A centralized system that prevents local governments from responding fast during emergencies, and rewards them for relief efforts over efforts to prevent calamity, is a recipe for disaster. Analysts weigh in on China’s recent Zhengzhou floods.
By Wang Yun, published by Radio Free Asia on August 3, 2021
Forty-five years after a massive earthquake devastated the northern city of Tangshan, survivors say the ruling Chinese Communist Party (CCP)’s disaster response still scores poorly compared with the praise heaped on the People’s Liberation Army (PLA) in state-run media.
Wang Lihua was just four years old when the Great Tangshan Earthquake rocked Tangshan in the northern province of Hebei with an intensity measuring XI (Extreme) on the Mercali scale just before 4.00 a.m. on July 28, 1976.
At least 242,000 people died, according to official reports at the time, although some estimates have put the death toll far higher.
Wang remembers being left behind frightened as his mother scrambled to try to rescue neighbors out from under the rubble of collapsed buildings.
“People helped each other back then, I have to be honest about that,” Wang told RFA in a recent interview. “The troops came in later to clear away the rubble, but before that there was no help, and it was really hard.”
Wang said the worst part about the Tangshan quake was the lack of foreshocks or prior warning from the authorities, a pattern that was repeated recently when the central city of Zhengzhou was hit without warning by a massive deluge that swept pedestrians and cars from the streets, and left people drowned or scrambling for their lives as the waters entered subway tunnels, trains, and stations.
“The was no early warning, and the rescue operation was slow to get started,” Wang said. “There was huge hardship from the earthquake right up until the PLA arrived, especially for the injured.”
“There was no water — they were pretty much left there to die.”
The earthquake anniversary received muted coverage by state media, with state news agency Xinhua posting photos of people gathering in front of an earthquake memorial wall in Tangshan.
As with the Zhengzhou floods and previous disasters, state media coverage has generally focused on the heroic actions of PLA soldiers and miraculous rescues, regardless of complaints by victims on the ground.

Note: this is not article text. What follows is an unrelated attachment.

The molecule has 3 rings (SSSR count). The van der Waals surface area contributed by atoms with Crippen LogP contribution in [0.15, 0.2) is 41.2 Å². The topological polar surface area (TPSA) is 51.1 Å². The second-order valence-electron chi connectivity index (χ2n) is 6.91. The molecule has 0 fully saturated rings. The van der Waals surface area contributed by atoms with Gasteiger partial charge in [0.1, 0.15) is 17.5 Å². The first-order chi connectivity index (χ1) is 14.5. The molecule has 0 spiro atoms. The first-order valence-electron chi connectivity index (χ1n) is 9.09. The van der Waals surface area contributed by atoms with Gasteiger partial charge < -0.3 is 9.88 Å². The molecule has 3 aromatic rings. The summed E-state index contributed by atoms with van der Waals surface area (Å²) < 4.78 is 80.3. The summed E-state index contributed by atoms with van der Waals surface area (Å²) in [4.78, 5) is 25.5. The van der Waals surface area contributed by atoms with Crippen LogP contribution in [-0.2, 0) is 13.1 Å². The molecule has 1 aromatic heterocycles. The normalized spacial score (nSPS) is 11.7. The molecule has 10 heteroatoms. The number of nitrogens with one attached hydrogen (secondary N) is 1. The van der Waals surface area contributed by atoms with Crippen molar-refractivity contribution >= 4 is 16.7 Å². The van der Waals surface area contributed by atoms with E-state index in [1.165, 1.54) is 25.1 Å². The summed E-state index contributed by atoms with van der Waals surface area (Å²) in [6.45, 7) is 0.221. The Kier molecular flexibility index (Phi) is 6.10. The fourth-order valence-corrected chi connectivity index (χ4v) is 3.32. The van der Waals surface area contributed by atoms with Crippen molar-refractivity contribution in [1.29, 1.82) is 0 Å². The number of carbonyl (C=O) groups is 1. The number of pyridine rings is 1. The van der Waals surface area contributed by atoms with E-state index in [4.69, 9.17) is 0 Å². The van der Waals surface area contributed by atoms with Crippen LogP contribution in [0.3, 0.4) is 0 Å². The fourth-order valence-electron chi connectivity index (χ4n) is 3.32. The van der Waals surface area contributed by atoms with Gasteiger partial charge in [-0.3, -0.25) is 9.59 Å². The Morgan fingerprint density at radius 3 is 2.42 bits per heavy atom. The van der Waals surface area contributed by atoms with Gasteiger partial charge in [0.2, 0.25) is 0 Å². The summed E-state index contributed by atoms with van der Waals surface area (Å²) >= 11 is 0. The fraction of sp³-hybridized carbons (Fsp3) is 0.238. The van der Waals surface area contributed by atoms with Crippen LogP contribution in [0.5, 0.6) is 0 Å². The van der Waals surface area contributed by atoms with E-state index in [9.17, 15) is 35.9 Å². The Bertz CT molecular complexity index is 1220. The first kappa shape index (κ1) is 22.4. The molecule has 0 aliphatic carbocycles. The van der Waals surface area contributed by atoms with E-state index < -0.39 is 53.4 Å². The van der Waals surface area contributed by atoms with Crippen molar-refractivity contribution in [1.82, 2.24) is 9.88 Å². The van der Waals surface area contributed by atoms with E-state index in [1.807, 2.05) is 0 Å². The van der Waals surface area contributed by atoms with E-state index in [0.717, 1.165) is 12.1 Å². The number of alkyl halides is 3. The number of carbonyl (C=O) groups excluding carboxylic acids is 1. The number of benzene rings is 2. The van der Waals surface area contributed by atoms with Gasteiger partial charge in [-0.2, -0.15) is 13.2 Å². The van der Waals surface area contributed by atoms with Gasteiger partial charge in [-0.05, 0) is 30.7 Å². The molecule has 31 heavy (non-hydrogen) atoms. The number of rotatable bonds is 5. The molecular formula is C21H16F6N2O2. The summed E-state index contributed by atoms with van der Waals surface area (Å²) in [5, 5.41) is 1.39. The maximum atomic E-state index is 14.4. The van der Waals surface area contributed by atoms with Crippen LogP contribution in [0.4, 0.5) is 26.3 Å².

Another belated response
Forty-five years after Tangshan, people are asking on social media about another apparently belated response and lack of warning during the Zhengzhou floods.
Why didn’t the Zhengzhou authorities warn people in time? the posts wanted to know. Why didn’t the government act to protect people in the Jingguang road tunnel and in the tunnels and trains of Metro line No. 5?
The section of the north-south highway that runs through Henan’s provincial capital Zhengzhou is nearly two kilometers long and six meters off the ground.
The volume of the tunnel is about 300,000 cubic meters. In less than three hours, more than 200 cars in the tunnel were damaged and six people were killed, according to official figures, which some fear are a gross understatement of the true toll of casualties.
According to U.S-based political commentator Heng He, the CCP’s system of political reward does little to reward officials who prevent major disasters.
“No matter how effectively you prevented something, this won’t be marked [as an achievement on your record],” Heng said. “That’s why officials prefer to launch disaster relief operations, rather than preventing disasters.”
He said that the build-up and release of upstream waters following heavy rains on July 19 had unleashed a “man-made disaster” on the city of Zhengzhou.
Orders from higher up
According to Heng, the similarities in the government response in Tangshan and Zhengzhou appeared to be linked to a lack of standard emergency protocols for local governments, meaning delays in waiting for orders from higher up.
“Emergency protocols are there to tell you what to do and what not to do,” Heng said. “If those aren’t available, all they can do in China’s totalitarian system is wait [for orders].”
He said that for the CCP’s taste, standardized emergency protocols would concentrate too much decision-making power in the hands of local governments.
“They can’t allow local officials and departments to wield too much power,” Heng said, adding that the net result is that rescue operations just can’t be mobilized in time to save people if officials can’t act independently at a local level.
According to CCP mouthpiece the People’s Daily, the Zhengzhou branch of the People’s Armed Police sent out only around 150 officers with around 5,800 kayaks and other equipment to aid the relief effort, to serve a city with a population of more than 10 million.
“The ultimate power to command the army back then was in Mao Zedong’s hands, and no one else could give it orders,” Heng said. “It is still the same today.”
“The CCP’s Central Military Commission has taken back command of the People’s Armed Police, so local detachments can’t issue their own orders,” he said, referring to a reform that took place under CCP leader Xi Jinping in 2018.
The armed police’s disaster relief duties were then outsourced to a company, China Aneng, which sent in the first group of around 50 people from Hebei, Anhui, Jiangsu, and elsewhere a day after the flood hit Zhengzhou on July 20.
Germany-based water conservation expert Wang Weiluo said that if there has been any improvement in China’s disaster relief capabilities since Tangshan, it hasn’t been organizational.
“It is mainly on the technical level: pumps, excavators, and so on,” Wang said. “They definitely have much more technical capability than before.”
“The thing that hasn’t changed is the absolute and centralized command structure for disaster relief operations,” he said.
Translated and edited by Luisetta Mudie.